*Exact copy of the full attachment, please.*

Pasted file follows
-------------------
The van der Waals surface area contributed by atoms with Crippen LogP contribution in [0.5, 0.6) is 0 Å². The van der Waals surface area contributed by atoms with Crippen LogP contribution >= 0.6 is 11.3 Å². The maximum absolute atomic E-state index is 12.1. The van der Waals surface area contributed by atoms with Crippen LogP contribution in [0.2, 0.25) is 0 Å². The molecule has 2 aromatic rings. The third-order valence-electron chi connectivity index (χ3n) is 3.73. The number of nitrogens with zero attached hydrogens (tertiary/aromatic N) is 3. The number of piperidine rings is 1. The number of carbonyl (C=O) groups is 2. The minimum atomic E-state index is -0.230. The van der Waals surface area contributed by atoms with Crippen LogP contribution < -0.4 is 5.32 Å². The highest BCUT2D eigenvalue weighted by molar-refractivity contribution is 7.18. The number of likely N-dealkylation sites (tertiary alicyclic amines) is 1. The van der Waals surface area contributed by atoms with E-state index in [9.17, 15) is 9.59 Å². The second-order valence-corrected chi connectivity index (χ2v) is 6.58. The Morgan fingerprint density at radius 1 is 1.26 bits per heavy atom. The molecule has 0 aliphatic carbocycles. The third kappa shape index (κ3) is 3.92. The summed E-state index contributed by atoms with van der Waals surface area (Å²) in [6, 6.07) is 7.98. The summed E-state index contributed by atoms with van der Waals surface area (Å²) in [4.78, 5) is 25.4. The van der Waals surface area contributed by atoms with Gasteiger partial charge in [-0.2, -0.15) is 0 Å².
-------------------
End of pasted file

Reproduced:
The van der Waals surface area contributed by atoms with Crippen LogP contribution in [0.5, 0.6) is 0 Å². The van der Waals surface area contributed by atoms with Crippen LogP contribution >= 0.6 is 11.3 Å². The maximum absolute atomic E-state index is 12.1. The van der Waals surface area contributed by atoms with Crippen LogP contribution in [0.2, 0.25) is 0 Å². The molecule has 2 aromatic rings. The third-order valence-electron chi connectivity index (χ3n) is 3.73. The number of nitrogens with zero attached hydrogens (tertiary/aromatic N) is 3. The number of piperidine rings is 1. The number of carbonyl (C=O) groups is 2. The minimum atomic E-state index is -0.230. The van der Waals surface area contributed by atoms with Crippen LogP contribution < -0.4 is 5.32 Å². The highest BCUT2D eigenvalue weighted by molar-refractivity contribution is 7.18. The number of likely N-dealkylation sites (tertiary alicyclic amines) is 1. The van der Waals surface area contributed by atoms with E-state index in [9.17, 15) is 9.59 Å². The second-order valence-corrected chi connectivity index (χ2v) is 6.58. The Morgan fingerprint density at radius 1 is 1.26 bits per heavy atom. The molecule has 0 aliphatic carbocycles. The third kappa shape index (κ3) is 3.92. The summed E-state index contributed by atoms with van der Waals surface area (Å²) in [6, 6.07) is 7.98. The summed E-state index contributed by atoms with van der Waals surface area (Å²) in [4.78, 5) is 25.4. The van der Waals surface area contributed by atoms with Gasteiger partial charge in [-0.2, -0.15) is 0 Å².